By Danielle Galvin
When Brisbane-based Labor MP Anika Wells spoke out in Federal Parliament to share a message in support of Multiple Birth Awareness Week, she had two special little guests with her.
The Member for Lilley held Ossian and Dashiell, her twin boys, to address the House and raise awareness about testing for zygosity and identical or fraternal multiples.
“I never expected to be standing in front of the House with twins, and that is the experience of many twin parents out there,” she said in March.
“I just ran into a twin mum, coming into this place, who said, ’Is it the case that Centrelink and Medicare still do not consider twins to be a multiple birth?’
“I said: ’Yes, that is the case.’ Centrelink and Medicare do not consider twins to be multiple births as it currently stands.
“She said, ’You get in there and tell that parliament that, when you are giving birth to twins, it definitely feels like two babies are coming out,’ and I promised to do that. So, twin parents: I see you, I hear you, and I’m here for you.”
The twins have an older sister, Celeste, to Ms Wells and her husband Finn.
Ms Wells explained why it’s so important to know about whether twins are identical or not.
“You’d be surprised how many parents out there don’t know for sure and they probably don’t think it matters.
“It’s important for health reasons. Identical twins are more likely than fraternal twins to get the same illness. If one twin is diagnosed with a particular condition, the other can be checked for early symptoms.
“Identical twins are also always compatible for organ transplantation or bone marrow donation, if they ever need it.
“It’s important too for twins to know their own identity, and for parents to estimate the likelihood of giving birth to further sets of twins – only fraternal twins are an inherited trait.”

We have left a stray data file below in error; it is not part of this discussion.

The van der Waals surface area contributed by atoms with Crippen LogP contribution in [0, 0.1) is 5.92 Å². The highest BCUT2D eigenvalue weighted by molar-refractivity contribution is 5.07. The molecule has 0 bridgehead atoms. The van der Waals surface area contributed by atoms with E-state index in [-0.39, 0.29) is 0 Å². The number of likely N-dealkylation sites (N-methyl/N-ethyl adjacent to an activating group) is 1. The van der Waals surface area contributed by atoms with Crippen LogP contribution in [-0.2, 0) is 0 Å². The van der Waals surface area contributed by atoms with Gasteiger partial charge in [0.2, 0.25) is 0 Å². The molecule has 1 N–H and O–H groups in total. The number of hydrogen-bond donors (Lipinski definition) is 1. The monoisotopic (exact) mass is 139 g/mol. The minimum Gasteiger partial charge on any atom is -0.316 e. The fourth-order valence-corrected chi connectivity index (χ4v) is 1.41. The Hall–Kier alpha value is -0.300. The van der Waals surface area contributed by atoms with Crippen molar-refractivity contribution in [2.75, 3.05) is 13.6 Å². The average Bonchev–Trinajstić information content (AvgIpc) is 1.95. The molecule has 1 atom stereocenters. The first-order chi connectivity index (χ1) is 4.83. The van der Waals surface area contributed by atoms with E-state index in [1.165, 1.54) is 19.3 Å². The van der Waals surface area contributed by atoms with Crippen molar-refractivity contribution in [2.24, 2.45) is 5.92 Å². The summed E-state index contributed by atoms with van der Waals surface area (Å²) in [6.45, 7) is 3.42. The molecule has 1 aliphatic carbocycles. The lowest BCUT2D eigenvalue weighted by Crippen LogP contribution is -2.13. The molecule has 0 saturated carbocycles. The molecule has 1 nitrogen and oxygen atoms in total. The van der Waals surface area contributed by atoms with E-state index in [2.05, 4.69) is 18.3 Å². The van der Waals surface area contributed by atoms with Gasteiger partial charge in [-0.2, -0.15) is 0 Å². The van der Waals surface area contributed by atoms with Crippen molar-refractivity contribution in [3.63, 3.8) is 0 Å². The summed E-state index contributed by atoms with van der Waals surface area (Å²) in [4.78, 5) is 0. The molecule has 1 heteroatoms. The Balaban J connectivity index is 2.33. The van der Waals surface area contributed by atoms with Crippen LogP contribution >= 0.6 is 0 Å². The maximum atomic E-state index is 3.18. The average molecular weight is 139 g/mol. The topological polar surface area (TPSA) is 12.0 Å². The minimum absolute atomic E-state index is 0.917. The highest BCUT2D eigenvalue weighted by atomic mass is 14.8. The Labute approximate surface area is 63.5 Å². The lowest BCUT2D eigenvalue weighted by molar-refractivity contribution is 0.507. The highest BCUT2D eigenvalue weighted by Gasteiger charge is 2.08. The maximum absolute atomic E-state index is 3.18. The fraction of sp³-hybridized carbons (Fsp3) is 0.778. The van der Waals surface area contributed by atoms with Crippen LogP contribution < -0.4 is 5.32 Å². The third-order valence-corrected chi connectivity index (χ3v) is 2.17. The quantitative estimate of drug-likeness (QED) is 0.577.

When Ms Wells gave birth to the twins on 20 October last year, Opposition Leader Anthony Albanese announced their safe arrival in parliament, noting how special it was that a sitting member of federal parliament had welcomed twins.
She says no two days are the same as a busy MP and mum of three.
“As fellow parents of small children can testify, there is no real “regular day”.
“Same with my work, which is incredibly dynamic and varied.
“The wheels can, and do fall off regularly. The baby might throw up on you as you’re dressed for work and ready to run out the door, you run out of nappies in the middle of the function you’ve brought the twins along to, you get to daycare only to discover you’ve left the twin backpacks at home.
“But we all just get on with it, we have to.
“Having a supportive partner who shares the load makes what I do as a Federal MP possible. Hats off to those parents who do it on their own.”
Many Australians might not know that some government agencies don’t recognise twins as multiple births.
It’s an issue Ms Wells has been championing.
“When the Australian Multiple Birth Association (AMBA) first lobbied the Federal Government for the Multiple Birth Allowance in the 1990s, they were only able to secure the allowance for triplets or more.
“This still excludes the majority of families with multiples – those with twins.
“Financially it can be a challenge, because unlike with singletons, parents of multiples can’t “stagger” expenses like childcare, education, sports fees. And often the increased costs start during pregnancy, with multiples often leading to higher medical costs, mothers having to finish work earlier etc.
“There’s an AMBA research project underway to quantify these insights. Once that data’s in hand, lobbying for the review of financial support for families of multiples will begin in earnest.”
In the months since Dash and Oshy were born, it’s been full of unique challenges, but also unique experiences that only parents of multiple children experience, Ms Wells said.
She described it as a great privilege.
“It’s particularly special to witness their relationship with each other – how they reach out to hold each other’s hand when they are teething.
“Their bond is beautiful to see.”
She hopes she can be a voice for parents of multiples.
“A voice for multiple parents is important because they face some particular difficulties too.
“Because of the increased cost of care, parents of multiples are less likely to participate in the workforce.
“Another key difference is the increased likelihood of higher medical costs, with the health risks of multiples and their mother increasing by tenfold and the risk of post-partum depression is doubled. “That’s why it’s so important we review our childcare system in Australia, which is the most expensive in the OECD, not only for parents of multiples with for all Australian parents who are trying to manage the juggle of work and family.”